What happens when you age coffee beans in used whiskey barrels? Very good things!
It is a question that was recently answered by a collaboration of two of my local drink producers, Sidecar Coffee Roasters and Cedar Ridge Distillery. Both of these businesses are masters in their respective beverages and, though each are just small Iowa companies, they are doing great things for the drink world.
It is a rare occurrence that Sidecar Project Blend is not in my grinder or that Cedar Ridge’s whiskies or brandies are not in my liquor cabinet. You can imagine my delight when I was stocking up on coffee and noticed a bag of beans adorned with the very familiar image of a liquor barrel. It was a pinch me moment and I had to snatch up that last bag.
The story goes (according to the label) that Sidecar decided to conduct an experiment; the roaster had one of those ‘what if’ moments that often lead to great things. What if you aged green coffee beans in barrels that began life full of bourbon and then housed apple brandy (remember, by law, bourbon barrels can only be used once)? It was, apparently, not an easy task and the label states the challenge involved. Once aged, Sidecar roasted their beans in their customary meticulous manner and released this limited edition bag.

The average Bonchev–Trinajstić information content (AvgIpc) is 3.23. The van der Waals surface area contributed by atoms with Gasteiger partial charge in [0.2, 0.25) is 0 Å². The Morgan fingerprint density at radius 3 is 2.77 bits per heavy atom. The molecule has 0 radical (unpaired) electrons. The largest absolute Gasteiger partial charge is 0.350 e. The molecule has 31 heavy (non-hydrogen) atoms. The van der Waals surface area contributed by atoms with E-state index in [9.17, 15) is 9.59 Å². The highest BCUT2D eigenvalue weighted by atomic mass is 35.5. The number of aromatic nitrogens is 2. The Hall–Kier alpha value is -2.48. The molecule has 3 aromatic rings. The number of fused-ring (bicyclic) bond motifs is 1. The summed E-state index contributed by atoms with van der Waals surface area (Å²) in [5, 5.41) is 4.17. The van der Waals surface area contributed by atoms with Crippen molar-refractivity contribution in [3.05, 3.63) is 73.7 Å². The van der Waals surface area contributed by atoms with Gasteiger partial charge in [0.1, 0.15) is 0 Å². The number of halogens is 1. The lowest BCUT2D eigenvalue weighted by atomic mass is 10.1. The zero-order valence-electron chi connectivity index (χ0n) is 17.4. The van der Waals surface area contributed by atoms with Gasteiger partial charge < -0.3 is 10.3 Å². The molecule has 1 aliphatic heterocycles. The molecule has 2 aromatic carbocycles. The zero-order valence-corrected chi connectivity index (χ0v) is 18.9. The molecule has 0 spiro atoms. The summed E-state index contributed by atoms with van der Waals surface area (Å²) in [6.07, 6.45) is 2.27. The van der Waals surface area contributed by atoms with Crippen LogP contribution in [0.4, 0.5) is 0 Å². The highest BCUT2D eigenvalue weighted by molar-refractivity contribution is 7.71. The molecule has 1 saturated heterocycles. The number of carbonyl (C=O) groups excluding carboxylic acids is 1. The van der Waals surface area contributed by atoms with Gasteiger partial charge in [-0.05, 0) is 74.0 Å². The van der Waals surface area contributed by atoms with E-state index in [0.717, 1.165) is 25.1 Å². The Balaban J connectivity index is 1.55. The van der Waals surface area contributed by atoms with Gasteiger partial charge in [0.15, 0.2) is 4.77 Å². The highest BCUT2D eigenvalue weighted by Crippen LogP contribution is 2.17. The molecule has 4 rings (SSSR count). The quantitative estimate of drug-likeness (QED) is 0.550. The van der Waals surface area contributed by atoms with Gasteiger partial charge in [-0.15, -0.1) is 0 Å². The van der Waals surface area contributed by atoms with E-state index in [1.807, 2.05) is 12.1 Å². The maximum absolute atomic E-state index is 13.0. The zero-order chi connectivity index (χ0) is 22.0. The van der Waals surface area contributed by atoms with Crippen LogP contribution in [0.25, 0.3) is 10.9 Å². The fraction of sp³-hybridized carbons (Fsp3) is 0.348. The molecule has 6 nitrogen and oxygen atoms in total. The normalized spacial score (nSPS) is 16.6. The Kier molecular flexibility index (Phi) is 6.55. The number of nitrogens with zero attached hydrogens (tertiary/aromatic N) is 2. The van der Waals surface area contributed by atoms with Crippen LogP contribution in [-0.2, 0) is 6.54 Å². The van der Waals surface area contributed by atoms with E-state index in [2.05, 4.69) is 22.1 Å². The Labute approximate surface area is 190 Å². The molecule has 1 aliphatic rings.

How does it taste? That is the bigger question, right?
Upon cracking the seal, it was immediately apparent that this was like no other bean I’d encountered. The aroma is very sweet, had a distinct apple note, and, from my experience touring many distilleries, I knew right away that there was whiskey involved. The fragrance was so strong that it lingered in my moka pot even after a few rounds of ‘regular’ beans. This is in no way a bad problem to have because it is a lovely smell, though it did leave me craving another cup of Barrel-Aged despite the desire to ration the one bag I had.
Once ground and brewed, the espresso followed suit with the fragrance. It was sweet, fruity, and had perfect undertones of charred oak and it paired perfectly with a cinnamon syrup. Each cup reminded me of an intensified version of the floral Panamanian coffee I’d recently enjoyed, though there was always that apple brandy and whiskey background.
Would this be an everyday coffee if it were regularly available? Probably not for me because I do love a straight medium to dark roast espresso. This was a treat, similar to having the occasional pie for dessert. One grinder would produce a few double shots and then I would return to the everyday blends.
It was a refreshing change of routine and an experience in the blending of two adult beverages that was a very successful experiment.